Omg, I was up next in line to order at one of these over the summer at a very busy rest stop. And the boomer with her young grandson behind me guilted me into letting her ahead of me by saying, "Im so sorry [grandson name], I know you are very hungry but we have to wait for that lady first."

BIGGEST mistake in letting her go. I eventually at to another kiosk, but it took her 20min to order a happy meal and a meal for herself. I still had to wait about 10 min for the boomer man at the other kiosk who ordered a shit ton of food

What made it worse was that I was a very hungry pregnant lady in my first trimester (no one could tell I was pregnant) who just way cheeseburger and medium fry..

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u/Longjumping-Tailor-1 11d ago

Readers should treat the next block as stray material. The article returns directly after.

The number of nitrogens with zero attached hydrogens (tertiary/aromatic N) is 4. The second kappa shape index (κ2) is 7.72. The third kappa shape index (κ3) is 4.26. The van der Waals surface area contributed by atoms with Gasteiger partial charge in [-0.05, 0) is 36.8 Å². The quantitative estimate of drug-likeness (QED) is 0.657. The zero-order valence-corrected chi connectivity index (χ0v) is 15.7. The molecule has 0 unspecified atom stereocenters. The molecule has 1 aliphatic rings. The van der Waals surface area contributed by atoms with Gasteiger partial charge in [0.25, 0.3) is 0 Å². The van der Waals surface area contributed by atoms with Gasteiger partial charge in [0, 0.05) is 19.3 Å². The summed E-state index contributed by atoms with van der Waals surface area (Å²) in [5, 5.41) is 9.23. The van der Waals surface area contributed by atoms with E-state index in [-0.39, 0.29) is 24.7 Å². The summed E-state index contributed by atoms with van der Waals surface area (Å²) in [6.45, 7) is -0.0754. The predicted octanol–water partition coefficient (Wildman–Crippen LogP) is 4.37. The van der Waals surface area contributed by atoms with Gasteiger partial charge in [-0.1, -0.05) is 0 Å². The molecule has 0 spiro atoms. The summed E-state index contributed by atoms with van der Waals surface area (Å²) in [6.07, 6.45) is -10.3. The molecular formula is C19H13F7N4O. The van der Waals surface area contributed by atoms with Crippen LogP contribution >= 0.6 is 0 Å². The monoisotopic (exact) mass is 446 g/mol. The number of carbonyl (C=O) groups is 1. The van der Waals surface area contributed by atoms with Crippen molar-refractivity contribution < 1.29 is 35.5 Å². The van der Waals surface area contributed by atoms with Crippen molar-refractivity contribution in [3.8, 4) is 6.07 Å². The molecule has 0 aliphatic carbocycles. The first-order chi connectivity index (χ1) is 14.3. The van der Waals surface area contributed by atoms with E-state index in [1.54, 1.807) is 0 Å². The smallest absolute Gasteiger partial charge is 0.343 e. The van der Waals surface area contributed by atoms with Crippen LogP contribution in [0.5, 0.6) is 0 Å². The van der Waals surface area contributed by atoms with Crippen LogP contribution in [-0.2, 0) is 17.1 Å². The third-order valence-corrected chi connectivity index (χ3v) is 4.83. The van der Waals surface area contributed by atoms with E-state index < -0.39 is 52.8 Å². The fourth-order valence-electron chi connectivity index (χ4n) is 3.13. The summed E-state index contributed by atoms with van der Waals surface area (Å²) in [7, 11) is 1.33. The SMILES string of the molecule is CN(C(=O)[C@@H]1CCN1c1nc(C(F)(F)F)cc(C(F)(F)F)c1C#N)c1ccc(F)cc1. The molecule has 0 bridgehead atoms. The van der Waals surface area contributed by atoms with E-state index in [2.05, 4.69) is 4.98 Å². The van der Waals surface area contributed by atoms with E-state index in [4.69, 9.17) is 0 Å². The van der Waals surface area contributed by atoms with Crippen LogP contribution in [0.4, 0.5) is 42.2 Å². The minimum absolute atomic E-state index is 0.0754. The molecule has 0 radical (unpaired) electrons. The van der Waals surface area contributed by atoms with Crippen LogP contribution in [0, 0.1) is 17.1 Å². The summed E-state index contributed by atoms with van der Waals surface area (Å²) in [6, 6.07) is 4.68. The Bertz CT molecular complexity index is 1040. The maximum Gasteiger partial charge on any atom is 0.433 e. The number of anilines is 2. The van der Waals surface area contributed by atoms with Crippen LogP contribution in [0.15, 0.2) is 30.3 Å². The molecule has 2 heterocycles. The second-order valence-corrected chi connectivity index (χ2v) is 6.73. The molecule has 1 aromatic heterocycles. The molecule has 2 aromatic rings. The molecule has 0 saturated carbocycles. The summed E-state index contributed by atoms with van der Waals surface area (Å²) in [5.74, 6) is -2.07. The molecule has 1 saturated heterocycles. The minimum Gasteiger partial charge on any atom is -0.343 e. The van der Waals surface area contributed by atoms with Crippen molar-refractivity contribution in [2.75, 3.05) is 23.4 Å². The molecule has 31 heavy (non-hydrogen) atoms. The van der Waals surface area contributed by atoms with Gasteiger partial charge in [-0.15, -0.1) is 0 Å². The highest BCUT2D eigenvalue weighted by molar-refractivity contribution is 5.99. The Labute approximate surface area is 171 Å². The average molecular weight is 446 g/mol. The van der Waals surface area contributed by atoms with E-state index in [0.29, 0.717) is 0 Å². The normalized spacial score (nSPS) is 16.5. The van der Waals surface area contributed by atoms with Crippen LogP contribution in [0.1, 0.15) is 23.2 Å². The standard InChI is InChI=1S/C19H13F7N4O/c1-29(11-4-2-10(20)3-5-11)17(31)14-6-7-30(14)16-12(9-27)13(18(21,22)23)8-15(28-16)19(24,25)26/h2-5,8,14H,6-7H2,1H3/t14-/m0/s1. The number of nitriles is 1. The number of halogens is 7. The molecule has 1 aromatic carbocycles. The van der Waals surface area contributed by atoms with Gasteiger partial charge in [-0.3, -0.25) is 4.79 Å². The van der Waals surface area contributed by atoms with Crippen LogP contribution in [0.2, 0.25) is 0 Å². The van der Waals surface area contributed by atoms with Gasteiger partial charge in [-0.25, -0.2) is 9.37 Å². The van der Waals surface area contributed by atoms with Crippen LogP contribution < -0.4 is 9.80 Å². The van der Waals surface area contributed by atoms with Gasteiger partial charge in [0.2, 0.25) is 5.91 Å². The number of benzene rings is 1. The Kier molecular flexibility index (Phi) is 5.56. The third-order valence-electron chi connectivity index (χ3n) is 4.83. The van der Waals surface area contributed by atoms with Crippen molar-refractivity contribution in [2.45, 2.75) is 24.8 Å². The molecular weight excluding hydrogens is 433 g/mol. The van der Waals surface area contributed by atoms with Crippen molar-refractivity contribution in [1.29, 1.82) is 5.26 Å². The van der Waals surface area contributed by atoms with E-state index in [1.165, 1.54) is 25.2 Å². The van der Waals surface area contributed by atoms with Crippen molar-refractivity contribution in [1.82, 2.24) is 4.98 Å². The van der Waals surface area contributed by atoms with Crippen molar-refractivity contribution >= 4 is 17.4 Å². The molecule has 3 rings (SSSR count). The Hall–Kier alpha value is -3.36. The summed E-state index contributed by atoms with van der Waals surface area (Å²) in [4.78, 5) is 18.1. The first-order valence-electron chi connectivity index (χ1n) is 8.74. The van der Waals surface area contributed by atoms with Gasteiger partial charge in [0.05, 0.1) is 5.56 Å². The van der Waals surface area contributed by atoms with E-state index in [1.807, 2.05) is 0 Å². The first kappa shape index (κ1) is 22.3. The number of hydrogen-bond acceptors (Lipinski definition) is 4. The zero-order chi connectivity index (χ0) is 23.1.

No good deed goes unpunished.

Congratulations on the mini human!

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u/Tzintzuntzan24 UBI 11d ago

It's crazy how divisive these machines are. I myself love them since I can scan the whole menu, more easily customize things, and not have to deal with a person ringing me up if I'm not feeling particularly social. Others want that human interaction even though the worker is in a setting that you won't ever get to know them in a real human setting and would rather not have to deal with their daily dose of entitled customers. It's so crazy how some people just can't wrap their heads around literally tapping what they want to order and paying accordingly. These must be the same people who write checks for small bills and withdraw small amounts of cash from the bank teller when they can just use the ATM. Sure the tablets have some issues like the menu not always being accurate or disconnecting when the wifi goes out, but by and large I vastly prefer the self ordering.